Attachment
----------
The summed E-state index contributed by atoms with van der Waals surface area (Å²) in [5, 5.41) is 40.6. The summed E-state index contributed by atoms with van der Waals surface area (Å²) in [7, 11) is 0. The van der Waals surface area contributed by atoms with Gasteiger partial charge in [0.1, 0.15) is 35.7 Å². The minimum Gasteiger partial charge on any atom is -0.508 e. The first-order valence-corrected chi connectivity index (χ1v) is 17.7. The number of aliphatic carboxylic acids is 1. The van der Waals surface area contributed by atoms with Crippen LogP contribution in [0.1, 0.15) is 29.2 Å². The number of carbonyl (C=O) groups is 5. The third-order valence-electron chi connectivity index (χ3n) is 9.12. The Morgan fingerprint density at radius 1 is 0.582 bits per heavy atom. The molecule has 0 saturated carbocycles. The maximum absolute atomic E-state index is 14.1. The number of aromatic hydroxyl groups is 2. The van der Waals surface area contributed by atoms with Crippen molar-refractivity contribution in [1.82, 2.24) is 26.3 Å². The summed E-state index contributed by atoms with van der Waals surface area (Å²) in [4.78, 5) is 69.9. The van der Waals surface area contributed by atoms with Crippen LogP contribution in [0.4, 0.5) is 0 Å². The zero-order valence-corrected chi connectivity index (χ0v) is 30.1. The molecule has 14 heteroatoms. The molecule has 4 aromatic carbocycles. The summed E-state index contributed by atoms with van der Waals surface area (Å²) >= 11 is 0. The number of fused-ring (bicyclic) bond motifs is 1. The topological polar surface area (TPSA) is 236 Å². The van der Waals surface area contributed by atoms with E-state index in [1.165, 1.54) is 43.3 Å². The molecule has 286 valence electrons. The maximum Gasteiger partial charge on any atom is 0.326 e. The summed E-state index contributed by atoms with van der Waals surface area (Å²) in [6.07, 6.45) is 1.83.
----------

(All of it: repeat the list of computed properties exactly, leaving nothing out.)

The summed E-state index contributed by atoms with van der Waals surface area (Å²) in [5, 5.41) is 40.6. The summed E-state index contributed by atoms with van der Waals surface area (Å²) in [7, 11) is 0. The van der Waals surface area contributed by atoms with Gasteiger partial charge in [0.1, 0.15) is 35.7 Å². The minimum Gasteiger partial charge on any atom is -0.508 e. The first-order valence-corrected chi connectivity index (χ1v) is 17.7. The number of aliphatic carboxylic acids is 1. The van der Waals surface area contributed by atoms with Crippen LogP contribution in [0.1, 0.15) is 29.2 Å². The number of carbonyl (C=O) groups is 5. The third-order valence-electron chi connectivity index (χ3n) is 9.12. The Morgan fingerprint density at radius 1 is 0.582 bits per heavy atom. The molecule has 0 saturated carbocycles. The maximum absolute atomic E-state index is 14.1. The number of aromatic hydroxyl groups is 2. The van der Waals surface area contributed by atoms with Crippen molar-refractivity contribution in [1.82, 2.24) is 26.3 Å². The summed E-state index contributed by atoms with van der Waals surface area (Å²) in [4.78, 5) is 69.9. The van der Waals surface area contributed by atoms with Crippen LogP contribution in [0.4, 0.5) is 0 Å². The zero-order valence-corrected chi connectivity index (χ0v) is 30.1. The molecule has 14 heteroatoms. The molecule has 4 aromatic carbocycles. The summed E-state index contributed by atoms with van der Waals surface area (Å²) >= 11 is 0. The number of fused-ring (bicyclic) bond motifs is 1. The topological polar surface area (TPSA) is 236 Å². The van der Waals surface area contributed by atoms with E-state index in [1.165, 1.54) is 43.3 Å². The molecule has 286 valence electrons. The maximum Gasteiger partial charge on any atom is 0.326 e. The summed E-state index contributed by atoms with van der Waals surface area (Å²) in [6.07, 6.45) is 1.83.